The Incomparable Butterfly
THE diminutive Japanese prima donna first became known to American audiences during the war, when, following her début in London as Madame Butterfly, she made her American début in the same rôle with Chicago Grand Opera Co. Then in Puccini's Iris, and recently created the name part in the Franchetti prize opera, Namiko San, with Chicago Civic Opera, and later toured the entire country in it.
In Europe for study in 1914, she went from Germany to England when war broke out, and made her concert début at Albert Hall, London, with Madame Adelina Patti, before the King and Queen and an audience of 23,000 people. Incidentally, it was the last concert of the great Patti, and a treasured memory of the occasion for the little Japanese is the thrill of her first kiss which the great diva bestowed on her.
No one of her race has won more laurels than she in all countries of the globe—Italy, Spain, France, England, Central and South America, the United States, Canada, and the Imperial Theater in her own Japan. She has sung for the Kings and Queens of England and Spain, Emperor of Japan, President Millerand of France, and Presidents Wilson and Harding of the United States.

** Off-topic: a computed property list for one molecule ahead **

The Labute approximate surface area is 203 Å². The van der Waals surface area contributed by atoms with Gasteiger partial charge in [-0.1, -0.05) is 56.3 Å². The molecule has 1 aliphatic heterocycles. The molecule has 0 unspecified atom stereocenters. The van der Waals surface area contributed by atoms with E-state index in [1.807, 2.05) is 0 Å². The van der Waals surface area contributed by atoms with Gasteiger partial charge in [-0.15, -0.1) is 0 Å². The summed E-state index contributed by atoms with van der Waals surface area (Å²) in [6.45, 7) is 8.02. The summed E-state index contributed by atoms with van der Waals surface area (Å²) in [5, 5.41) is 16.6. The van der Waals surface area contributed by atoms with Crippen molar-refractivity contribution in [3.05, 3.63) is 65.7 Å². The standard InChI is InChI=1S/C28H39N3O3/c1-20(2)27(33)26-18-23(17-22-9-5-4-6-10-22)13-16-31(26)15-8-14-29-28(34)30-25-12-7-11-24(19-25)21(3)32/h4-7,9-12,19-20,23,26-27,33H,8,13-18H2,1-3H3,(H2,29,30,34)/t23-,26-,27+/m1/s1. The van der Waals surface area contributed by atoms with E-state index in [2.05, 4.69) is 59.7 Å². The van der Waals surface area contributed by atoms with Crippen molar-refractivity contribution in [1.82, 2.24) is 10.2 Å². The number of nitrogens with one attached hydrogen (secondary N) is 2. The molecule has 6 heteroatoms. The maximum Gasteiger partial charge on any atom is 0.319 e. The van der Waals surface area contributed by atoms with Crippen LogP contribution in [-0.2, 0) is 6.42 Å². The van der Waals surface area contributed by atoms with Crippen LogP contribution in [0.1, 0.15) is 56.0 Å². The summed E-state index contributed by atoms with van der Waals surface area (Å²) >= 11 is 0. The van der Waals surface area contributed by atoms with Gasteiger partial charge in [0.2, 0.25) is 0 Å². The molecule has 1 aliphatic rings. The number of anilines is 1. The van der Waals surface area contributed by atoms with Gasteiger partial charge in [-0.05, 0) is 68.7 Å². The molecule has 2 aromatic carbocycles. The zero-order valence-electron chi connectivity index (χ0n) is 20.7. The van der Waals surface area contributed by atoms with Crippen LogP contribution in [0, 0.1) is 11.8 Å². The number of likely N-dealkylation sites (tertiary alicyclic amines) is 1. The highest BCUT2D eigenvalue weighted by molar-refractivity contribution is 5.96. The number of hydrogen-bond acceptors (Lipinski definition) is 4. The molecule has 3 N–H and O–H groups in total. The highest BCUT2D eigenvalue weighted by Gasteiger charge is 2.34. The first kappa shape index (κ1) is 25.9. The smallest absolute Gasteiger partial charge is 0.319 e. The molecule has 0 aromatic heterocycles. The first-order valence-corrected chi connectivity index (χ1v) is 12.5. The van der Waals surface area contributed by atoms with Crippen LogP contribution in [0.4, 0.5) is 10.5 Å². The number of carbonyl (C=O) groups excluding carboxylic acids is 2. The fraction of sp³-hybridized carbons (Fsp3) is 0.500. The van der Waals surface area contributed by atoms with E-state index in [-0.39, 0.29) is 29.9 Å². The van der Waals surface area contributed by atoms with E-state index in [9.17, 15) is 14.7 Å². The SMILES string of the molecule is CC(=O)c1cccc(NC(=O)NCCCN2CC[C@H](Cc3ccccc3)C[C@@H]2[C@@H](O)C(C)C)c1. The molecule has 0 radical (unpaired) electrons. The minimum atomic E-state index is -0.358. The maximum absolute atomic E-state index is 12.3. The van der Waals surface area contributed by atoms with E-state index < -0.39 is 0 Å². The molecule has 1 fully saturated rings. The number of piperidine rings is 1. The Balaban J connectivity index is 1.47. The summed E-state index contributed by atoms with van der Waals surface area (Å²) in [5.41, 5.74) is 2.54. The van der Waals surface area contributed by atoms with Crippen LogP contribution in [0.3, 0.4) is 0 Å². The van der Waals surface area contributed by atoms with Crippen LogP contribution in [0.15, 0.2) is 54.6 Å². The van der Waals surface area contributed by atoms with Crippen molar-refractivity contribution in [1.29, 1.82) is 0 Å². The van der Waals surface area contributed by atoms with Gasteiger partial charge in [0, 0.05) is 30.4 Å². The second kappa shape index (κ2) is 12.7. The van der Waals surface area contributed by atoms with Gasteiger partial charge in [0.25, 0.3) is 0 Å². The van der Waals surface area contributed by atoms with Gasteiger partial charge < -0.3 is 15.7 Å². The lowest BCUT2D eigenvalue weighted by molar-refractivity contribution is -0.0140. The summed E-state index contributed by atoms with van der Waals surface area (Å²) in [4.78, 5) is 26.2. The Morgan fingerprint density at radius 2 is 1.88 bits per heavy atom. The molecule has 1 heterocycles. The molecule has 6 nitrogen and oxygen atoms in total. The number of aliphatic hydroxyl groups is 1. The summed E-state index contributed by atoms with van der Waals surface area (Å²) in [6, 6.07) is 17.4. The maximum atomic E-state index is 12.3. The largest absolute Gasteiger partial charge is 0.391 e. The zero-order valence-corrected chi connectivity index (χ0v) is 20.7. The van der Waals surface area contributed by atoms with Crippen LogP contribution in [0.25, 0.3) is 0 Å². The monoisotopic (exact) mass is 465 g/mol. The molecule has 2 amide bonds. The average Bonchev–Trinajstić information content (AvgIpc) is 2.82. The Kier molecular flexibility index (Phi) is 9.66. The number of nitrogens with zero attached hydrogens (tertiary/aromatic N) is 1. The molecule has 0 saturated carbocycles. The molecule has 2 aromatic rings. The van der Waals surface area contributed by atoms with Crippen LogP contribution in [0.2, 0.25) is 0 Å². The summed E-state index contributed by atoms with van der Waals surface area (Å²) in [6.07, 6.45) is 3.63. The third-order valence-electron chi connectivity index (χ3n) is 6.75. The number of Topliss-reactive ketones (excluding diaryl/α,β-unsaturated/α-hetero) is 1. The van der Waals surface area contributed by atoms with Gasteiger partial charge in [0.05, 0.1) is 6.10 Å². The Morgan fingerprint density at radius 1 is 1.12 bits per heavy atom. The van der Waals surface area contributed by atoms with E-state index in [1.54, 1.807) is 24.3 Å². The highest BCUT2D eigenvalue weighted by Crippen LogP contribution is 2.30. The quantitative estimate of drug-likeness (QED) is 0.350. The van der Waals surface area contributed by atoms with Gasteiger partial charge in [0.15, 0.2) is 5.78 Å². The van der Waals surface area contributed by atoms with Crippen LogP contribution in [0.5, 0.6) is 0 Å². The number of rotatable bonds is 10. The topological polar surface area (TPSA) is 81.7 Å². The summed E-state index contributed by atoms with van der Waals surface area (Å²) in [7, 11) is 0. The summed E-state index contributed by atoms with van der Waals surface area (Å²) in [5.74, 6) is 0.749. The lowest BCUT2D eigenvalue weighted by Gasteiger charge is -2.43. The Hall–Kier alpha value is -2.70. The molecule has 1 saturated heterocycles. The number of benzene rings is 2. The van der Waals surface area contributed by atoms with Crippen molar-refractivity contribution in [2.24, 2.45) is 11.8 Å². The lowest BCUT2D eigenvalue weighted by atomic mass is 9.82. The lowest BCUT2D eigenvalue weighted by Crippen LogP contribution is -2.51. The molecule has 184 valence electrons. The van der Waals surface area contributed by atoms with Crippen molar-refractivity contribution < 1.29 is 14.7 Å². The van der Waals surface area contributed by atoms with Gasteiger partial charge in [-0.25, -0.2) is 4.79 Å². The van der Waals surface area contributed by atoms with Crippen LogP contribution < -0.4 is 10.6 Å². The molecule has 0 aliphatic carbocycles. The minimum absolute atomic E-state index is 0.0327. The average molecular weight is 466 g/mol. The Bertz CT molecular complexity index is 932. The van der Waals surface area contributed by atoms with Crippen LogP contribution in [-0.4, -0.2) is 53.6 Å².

She has toured all of America in opera, and has sung in all the important cities of America on Star Concert Courses, including Evanston Festival, Boston Symphony, Roosevelt Morning Musicales, and in concert with Caruso at the Metropolitan Opera House.
She has also appeared in light opera with great success.
Madame Miura has all the exotic charm and simplicity of the Orient in her make-up and her voice has the quality demanded by the music of the western hemisphere. She is an accomplished linguist, speaking and singing in many tongues, and has several compositions and adaptations to her credit.
From coast to coast, there is no more popular singing artist than Tamaki Miura. Always a social favorite wherever she goes, with her gentle, quaint personality and kindliness, she wins the love and admiration of all fortunate enough to meet her.
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